Draghi: On the second question, the beginning of 2012 means March 2012, that is to say right after the second LTRO.

I looked it up and that was pretty close to the highs in terms of the ECB’s balance sheet size. It was a little over €3 trillion in March of 2012.

But are they going to be allowed to do QE?

At this point you might be saying to yourself – “great Draghi won the battle within the ECB, but that isn’t the end of the story. There is still the legal labyrinth of EU regulations for Draghi to jump through before he is allowed to execute QE.” And if you said this, you would be in good company, for even the ever helpful former Federal Reserve Chairman Ben Bernanke has opined about this matter recently.

Former Federal Reserve Chairman Ben Bernanke predicted that the European Central Bank (ECB) would have a rough time implementing U.S-style monetary easing.
Speaking Wednesday at the Schwab IMPACT conference, the ex-central bank chief said the ECB faces political barriers to enacting such an aggressive program.
“The barriers to doing it are not really economic,” he said. “The legal and political barriers being thrown up are going to make it very difficult to do that.”

I am sure that Draghi was especially pleased with those helpful comments from his former peer. But he was ready for the question when it was asked at the ECB meeting Q&A.

And then my second question would be on the comments by Ben Bernanke. He was saying at an event that the euro zone would face legal and political hurdles or problems when implementing QE. So do you share his view, at least until the European Court of Justice comes up with a final ruling on OMT?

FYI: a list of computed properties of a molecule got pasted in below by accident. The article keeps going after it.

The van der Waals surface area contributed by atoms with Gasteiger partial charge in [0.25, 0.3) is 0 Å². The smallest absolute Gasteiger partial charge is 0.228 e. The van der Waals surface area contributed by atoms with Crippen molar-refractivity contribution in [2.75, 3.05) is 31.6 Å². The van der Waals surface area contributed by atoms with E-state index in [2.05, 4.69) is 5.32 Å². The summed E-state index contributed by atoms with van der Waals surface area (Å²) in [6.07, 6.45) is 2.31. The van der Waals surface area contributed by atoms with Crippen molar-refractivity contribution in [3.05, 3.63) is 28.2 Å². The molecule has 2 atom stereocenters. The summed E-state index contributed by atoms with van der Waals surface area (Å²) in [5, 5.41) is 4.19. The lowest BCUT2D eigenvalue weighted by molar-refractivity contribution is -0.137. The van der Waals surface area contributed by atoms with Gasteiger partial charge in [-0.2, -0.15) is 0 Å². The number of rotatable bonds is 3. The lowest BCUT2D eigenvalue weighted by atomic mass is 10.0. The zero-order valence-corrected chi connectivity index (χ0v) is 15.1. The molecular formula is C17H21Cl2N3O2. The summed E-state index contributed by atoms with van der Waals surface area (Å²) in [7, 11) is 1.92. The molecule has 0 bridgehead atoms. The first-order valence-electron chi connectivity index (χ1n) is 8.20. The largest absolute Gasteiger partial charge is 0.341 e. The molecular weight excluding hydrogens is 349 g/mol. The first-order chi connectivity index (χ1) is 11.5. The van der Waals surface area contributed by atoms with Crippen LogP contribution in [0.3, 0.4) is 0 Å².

On the second point: no. We think that if we act within our mandate we can use a variety of instruments. And the important thing is to always stay within our mandate. We believe that if it’s not monetary financing, it’s in our mandate.

We know that Draghi is a great poker player, so who knows if he is bluffing or not. But it certainly sounds like he has a plan to push ahead with QE if it is needed, regardless of the legal roadblocks. He is in the process of carving out a framework for executing QE under the guise of it falling under his monetary authority.

The risk reward is now much more favourable

The last time Draghi made these sorts of promises the markets exploded higher. Hedge fund traders like David Tepper got all bulled up on the idea that Draghi would follow through and create the growth (or at least nominal growth) he promised.

At the time I said that the Europeans would disappoint with their infighting. I didn’t realize how correct that comment would end up being. However, I also said that eventually Europe would get there.